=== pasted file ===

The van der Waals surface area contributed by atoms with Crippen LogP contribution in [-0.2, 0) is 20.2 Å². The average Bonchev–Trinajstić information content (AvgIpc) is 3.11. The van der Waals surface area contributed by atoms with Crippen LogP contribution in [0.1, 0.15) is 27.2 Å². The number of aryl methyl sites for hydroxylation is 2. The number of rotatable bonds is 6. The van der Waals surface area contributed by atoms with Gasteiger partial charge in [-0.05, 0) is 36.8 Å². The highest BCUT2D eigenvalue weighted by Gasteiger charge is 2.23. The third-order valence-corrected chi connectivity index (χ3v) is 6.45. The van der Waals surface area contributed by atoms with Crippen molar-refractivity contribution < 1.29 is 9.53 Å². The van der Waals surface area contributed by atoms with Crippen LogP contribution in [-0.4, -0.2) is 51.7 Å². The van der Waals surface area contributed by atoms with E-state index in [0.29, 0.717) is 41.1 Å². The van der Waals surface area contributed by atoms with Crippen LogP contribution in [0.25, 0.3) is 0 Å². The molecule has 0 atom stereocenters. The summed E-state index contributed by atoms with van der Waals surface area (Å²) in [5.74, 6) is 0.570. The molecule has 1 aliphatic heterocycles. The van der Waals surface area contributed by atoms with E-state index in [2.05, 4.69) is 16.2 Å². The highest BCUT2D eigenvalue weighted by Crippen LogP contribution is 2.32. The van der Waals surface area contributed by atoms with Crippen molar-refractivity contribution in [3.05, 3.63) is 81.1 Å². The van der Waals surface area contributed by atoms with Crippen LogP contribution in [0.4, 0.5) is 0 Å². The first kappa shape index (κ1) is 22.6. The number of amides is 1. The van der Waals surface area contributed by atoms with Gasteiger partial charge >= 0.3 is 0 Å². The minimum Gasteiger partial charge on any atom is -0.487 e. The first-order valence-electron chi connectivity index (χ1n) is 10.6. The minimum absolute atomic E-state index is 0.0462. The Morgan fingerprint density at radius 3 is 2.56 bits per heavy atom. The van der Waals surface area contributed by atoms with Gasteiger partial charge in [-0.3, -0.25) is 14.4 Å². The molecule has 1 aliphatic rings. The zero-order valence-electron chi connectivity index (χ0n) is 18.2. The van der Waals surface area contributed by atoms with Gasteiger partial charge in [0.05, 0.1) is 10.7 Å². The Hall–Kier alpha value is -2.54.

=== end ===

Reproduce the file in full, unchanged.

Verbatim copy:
The van der Waals surface area contributed by atoms with Crippen LogP contribution in [-0.2, 0) is 20.2 Å². The average Bonchev–Trinajstić information content (AvgIpc) is 3.11. The van der Waals surface area contributed by atoms with Crippen LogP contribution in [0.1, 0.15) is 27.2 Å². The number of aryl methyl sites for hydroxylation is 2. The number of rotatable bonds is 6. The van der Waals surface area contributed by atoms with Gasteiger partial charge in [-0.05, 0) is 36.8 Å². The highest BCUT2D eigenvalue weighted by Gasteiger charge is 2.23. The third-order valence-corrected chi connectivity index (χ3v) is 6.45. The van der Waals surface area contributed by atoms with Crippen molar-refractivity contribution < 1.29 is 9.53 Å². The van der Waals surface area contributed by atoms with Crippen LogP contribution in [-0.4, -0.2) is 51.7 Å². The van der Waals surface area contributed by atoms with E-state index in [0.29, 0.717) is 41.1 Å². The van der Waals surface area contributed by atoms with Crippen LogP contribution in [0.25, 0.3) is 0 Å². The molecule has 0 atom stereocenters. The summed E-state index contributed by atoms with van der Waals surface area (Å²) in [5.74, 6) is 0.570. The molecule has 1 aliphatic heterocycles. The van der Waals surface area contributed by atoms with E-state index in [2.05, 4.69) is 16.2 Å². The highest BCUT2D eigenvalue weighted by Crippen LogP contribution is 2.32. The van der Waals surface area contributed by atoms with Crippen molar-refractivity contribution in [3.05, 3.63) is 81.1 Å². The van der Waals surface area contributed by atoms with Crippen LogP contribution in [0.4, 0.5) is 0 Å². The first kappa shape index (κ1) is 22.6. The number of amides is 1. The van der Waals surface area contributed by atoms with Gasteiger partial charge >= 0.3 is 0 Å². The minimum Gasteiger partial charge on any atom is -0.487 e. The first-order valence-electron chi connectivity index (χ1n) is 10.6. The minimum absolute atomic E-state index is 0.0462. The Morgan fingerprint density at radius 3 is 2.56 bits per heavy atom. The van der Waals surface area contributed by atoms with Gasteiger partial charge in [-0.3, -0.25) is 14.4 Å². The molecule has 1 aliphatic rings. The zero-order valence-electron chi connectivity index (χ0n) is 18.2. The van der Waals surface area contributed by atoms with Gasteiger partial charge in [0.05, 0.1) is 10.7 Å². The Hall–Kier alpha value is -2.54.